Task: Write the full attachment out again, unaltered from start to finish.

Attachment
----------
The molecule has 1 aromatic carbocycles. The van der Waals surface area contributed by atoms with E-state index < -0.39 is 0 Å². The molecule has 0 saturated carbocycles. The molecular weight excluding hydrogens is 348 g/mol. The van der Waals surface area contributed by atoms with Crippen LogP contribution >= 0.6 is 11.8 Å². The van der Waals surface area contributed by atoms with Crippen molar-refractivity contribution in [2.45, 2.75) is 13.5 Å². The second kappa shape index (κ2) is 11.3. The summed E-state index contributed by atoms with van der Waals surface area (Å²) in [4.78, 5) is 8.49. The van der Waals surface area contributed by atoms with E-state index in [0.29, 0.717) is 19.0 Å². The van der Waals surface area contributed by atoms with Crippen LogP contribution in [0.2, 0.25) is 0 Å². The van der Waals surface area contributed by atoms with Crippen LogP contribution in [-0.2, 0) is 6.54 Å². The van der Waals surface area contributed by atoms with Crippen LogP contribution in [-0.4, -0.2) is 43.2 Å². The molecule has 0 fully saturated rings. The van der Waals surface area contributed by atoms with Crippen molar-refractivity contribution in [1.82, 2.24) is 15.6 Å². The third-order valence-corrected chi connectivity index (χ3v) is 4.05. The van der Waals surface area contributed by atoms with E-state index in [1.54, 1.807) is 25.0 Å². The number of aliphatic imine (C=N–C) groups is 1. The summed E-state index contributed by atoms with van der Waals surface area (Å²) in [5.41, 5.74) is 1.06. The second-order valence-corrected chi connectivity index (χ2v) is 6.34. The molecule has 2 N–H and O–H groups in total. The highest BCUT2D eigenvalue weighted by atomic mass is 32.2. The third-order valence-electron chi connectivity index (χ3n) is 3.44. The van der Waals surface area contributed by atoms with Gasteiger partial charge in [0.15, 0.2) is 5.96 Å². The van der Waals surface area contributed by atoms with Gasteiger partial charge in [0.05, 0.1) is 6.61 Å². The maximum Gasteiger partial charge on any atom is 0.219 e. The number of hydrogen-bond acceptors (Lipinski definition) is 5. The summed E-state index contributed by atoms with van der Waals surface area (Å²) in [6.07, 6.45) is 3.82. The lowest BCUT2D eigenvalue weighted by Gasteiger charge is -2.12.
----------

The molecule has 1 aromatic carbocycles. The van der Waals surface area contributed by atoms with E-state index < -0.39 is 0 Å². The molecule has 0 saturated carbocycles. The molecular weight excluding hydrogens is 348 g/mol. The van der Waals surface area contributed by atoms with Crippen LogP contribution >= 0.6 is 11.8 Å². The van der Waals surface area contributed by atoms with Crippen molar-refractivity contribution in [2.45, 2.75) is 13.5 Å². The second kappa shape index (κ2) is 11.3. The summed E-state index contributed by atoms with van der Waals surface area (Å²) in [4.78, 5) is 8.49. The van der Waals surface area contributed by atoms with E-state index in [0.29, 0.717) is 19.0 Å². The van der Waals surface area contributed by atoms with Crippen LogP contribution in [0.2, 0.25) is 0 Å². The van der Waals surface area contributed by atoms with Crippen LogP contribution in [-0.2, 0) is 6.54 Å². The van der Waals surface area contributed by atoms with Crippen LogP contribution in [-0.4, -0.2) is 43.2 Å². The molecule has 0 fully saturated rings. The van der Waals surface area contributed by atoms with Crippen molar-refractivity contribution in [1.82, 2.24) is 15.6 Å². The third-order valence-corrected chi connectivity index (χ3v) is 4.05. The van der Waals surface area contributed by atoms with E-state index in [1.54, 1.807) is 25.0 Å². The number of aliphatic imine (C=N–C) groups is 1. The summed E-state index contributed by atoms with van der Waals surface area (Å²) in [5.41, 5.74) is 1.06. The second-order valence-corrected chi connectivity index (χ2v) is 6.34. The molecule has 2 N–H and O–H groups in total. The highest BCUT2D eigenvalue weighted by atomic mass is 32.2. The third-order valence-electron chi connectivity index (χ3n) is 3.44. The van der Waals surface area contributed by atoms with Gasteiger partial charge in [0.15, 0.2) is 5.96 Å². The van der Waals surface area contributed by atoms with Gasteiger partial charge in [0.05, 0.1) is 6.61 Å². The maximum Gasteiger partial charge on any atom is 0.219 e. The number of hydrogen-bond acceptors (Lipinski definition) is 5. The summed E-state index contributed by atoms with van der Waals surface area (Å²) in [6.07, 6.45) is 3.82. The lowest BCUT2D eigenvalue weighted by Gasteiger charge is -2.12.